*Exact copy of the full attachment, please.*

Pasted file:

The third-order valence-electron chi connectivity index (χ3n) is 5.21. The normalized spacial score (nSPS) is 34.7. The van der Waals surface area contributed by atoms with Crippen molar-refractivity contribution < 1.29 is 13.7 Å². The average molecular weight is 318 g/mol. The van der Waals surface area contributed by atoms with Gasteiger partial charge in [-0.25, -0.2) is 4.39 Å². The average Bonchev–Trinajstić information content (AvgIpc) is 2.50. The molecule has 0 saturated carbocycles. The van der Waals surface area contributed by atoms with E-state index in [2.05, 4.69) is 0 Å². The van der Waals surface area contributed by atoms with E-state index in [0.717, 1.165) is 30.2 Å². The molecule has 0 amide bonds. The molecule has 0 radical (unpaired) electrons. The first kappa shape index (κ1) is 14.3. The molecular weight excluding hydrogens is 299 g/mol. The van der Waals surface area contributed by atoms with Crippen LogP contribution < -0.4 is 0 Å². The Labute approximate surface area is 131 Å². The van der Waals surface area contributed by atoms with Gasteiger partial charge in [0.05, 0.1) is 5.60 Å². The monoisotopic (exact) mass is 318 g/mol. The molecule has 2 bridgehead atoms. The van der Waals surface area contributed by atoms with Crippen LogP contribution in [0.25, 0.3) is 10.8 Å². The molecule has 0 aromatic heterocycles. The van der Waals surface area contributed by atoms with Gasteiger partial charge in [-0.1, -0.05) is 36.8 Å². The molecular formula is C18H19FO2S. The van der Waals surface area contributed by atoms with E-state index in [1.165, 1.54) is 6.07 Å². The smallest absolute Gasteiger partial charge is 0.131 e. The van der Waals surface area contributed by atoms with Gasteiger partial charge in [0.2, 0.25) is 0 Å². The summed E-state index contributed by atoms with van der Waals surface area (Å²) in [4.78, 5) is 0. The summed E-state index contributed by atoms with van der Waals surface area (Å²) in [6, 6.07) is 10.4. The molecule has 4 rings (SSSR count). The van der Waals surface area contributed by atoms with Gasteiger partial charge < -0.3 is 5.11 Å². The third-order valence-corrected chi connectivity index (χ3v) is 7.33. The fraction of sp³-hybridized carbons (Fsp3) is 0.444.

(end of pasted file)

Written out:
The third-order valence-electron chi connectivity index (χ3n) is 5.21. The normalized spacial score (nSPS) is 34.7. The van der Waals surface area contributed by atoms with Crippen molar-refractivity contribution < 1.29 is 13.7 Å². The average molecular weight is 318 g/mol. The van der Waals surface area contributed by atoms with Gasteiger partial charge in [-0.25, -0.2) is 4.39 Å². The average Bonchev–Trinajstić information content (AvgIpc) is 2.50. The molecule has 0 saturated carbocycles. The van der Waals surface area contributed by atoms with E-state index in [2.05, 4.69) is 0 Å². The van der Waals surface area contributed by atoms with E-state index in [0.717, 1.165) is 30.2 Å². The molecule has 0 amide bonds. The molecule has 0 radical (unpaired) electrons. The first kappa shape index (κ1) is 14.3. The molecular weight excluding hydrogens is 299 g/mol. The van der Waals surface area contributed by atoms with Crippen LogP contribution < -0.4 is 0 Å². The Labute approximate surface area is 131 Å². The van der Waals surface area contributed by atoms with Gasteiger partial charge in [0.05, 0.1) is 5.60 Å². The monoisotopic (exact) mass is 318 g/mol. The molecule has 2 bridgehead atoms. The van der Waals surface area contributed by atoms with Crippen LogP contribution in [0.25, 0.3) is 10.8 Å². The molecule has 0 aromatic heterocycles. The van der Waals surface area contributed by atoms with Gasteiger partial charge in [-0.1, -0.05) is 36.8 Å². The molecular formula is C18H19FO2S. The van der Waals surface area contributed by atoms with E-state index in [1.165, 1.54) is 6.07 Å². The smallest absolute Gasteiger partial charge is 0.131 e. The van der Waals surface area contributed by atoms with Gasteiger partial charge in [0.2, 0.25) is 0 Å². The summed E-state index contributed by atoms with van der Waals surface area (Å²) in [4.78, 5) is 0. The summed E-state index contributed by atoms with van der Waals surface area (Å²) in [6, 6.07) is 10.4. The molecule has 4 rings (SSSR count). The van der Waals surface area contributed by atoms with Gasteiger partial charge < -0.3 is 5.11 Å². The third-order valence-corrected chi connectivity index (χ3v) is 7.33. The fraction of sp³-hybridized carbons (Fsp3) is 0.444.